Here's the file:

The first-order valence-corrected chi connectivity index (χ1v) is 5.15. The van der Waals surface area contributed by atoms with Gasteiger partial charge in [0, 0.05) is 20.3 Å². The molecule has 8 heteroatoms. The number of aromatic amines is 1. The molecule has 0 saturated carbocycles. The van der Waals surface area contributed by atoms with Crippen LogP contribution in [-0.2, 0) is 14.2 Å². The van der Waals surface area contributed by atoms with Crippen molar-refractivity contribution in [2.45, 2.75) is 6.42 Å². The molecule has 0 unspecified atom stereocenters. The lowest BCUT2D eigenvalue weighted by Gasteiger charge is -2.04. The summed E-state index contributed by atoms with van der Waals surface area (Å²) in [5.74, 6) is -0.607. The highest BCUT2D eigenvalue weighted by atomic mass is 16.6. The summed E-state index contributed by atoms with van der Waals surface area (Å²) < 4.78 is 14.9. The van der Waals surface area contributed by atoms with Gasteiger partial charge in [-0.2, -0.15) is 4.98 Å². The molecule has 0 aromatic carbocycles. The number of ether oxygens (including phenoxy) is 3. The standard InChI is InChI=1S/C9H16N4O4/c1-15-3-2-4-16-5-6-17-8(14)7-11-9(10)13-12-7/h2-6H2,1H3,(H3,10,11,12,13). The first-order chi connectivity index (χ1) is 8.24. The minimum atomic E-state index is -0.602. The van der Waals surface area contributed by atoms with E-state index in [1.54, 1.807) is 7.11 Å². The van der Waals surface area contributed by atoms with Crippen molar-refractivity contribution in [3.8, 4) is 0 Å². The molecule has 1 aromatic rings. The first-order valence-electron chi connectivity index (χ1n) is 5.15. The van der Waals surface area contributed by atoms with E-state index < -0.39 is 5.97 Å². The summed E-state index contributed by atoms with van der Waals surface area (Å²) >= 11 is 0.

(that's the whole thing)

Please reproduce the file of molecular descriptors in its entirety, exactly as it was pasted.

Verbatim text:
The first-order valence-corrected chi connectivity index (χ1v) is 5.15. The van der Waals surface area contributed by atoms with Gasteiger partial charge in [0, 0.05) is 20.3 Å². The molecule has 8 heteroatoms. The number of aromatic amines is 1. The molecule has 0 saturated carbocycles. The van der Waals surface area contributed by atoms with Crippen LogP contribution in [-0.2, 0) is 14.2 Å². The van der Waals surface area contributed by atoms with Crippen molar-refractivity contribution in [2.45, 2.75) is 6.42 Å². The molecule has 0 unspecified atom stereocenters. The lowest BCUT2D eigenvalue weighted by Gasteiger charge is -2.04. The summed E-state index contributed by atoms with van der Waals surface area (Å²) in [5.74, 6) is -0.607. The highest BCUT2D eigenvalue weighted by atomic mass is 16.6. The summed E-state index contributed by atoms with van der Waals surface area (Å²) < 4.78 is 14.9. The van der Waals surface area contributed by atoms with Gasteiger partial charge in [-0.2, -0.15) is 4.98 Å². The molecule has 0 aromatic carbocycles. The number of ether oxygens (including phenoxy) is 3. The standard InChI is InChI=1S/C9H16N4O4/c1-15-3-2-4-16-5-6-17-8(14)7-11-9(10)13-12-7/h2-6H2,1H3,(H3,10,11,12,13). The first-order chi connectivity index (χ1) is 8.24. The minimum atomic E-state index is -0.602. The van der Waals surface area contributed by atoms with E-state index in [1.54, 1.807) is 7.11 Å². The van der Waals surface area contributed by atoms with Crippen molar-refractivity contribution in [3.8, 4) is 0 Å². The molecule has 1 aromatic rings. The first-order valence-electron chi connectivity index (χ1n) is 5.15. The van der Waals surface area contributed by atoms with E-state index < -0.39 is 5.97 Å². The summed E-state index contributed by atoms with van der Waals surface area (Å²) >= 11 is 0.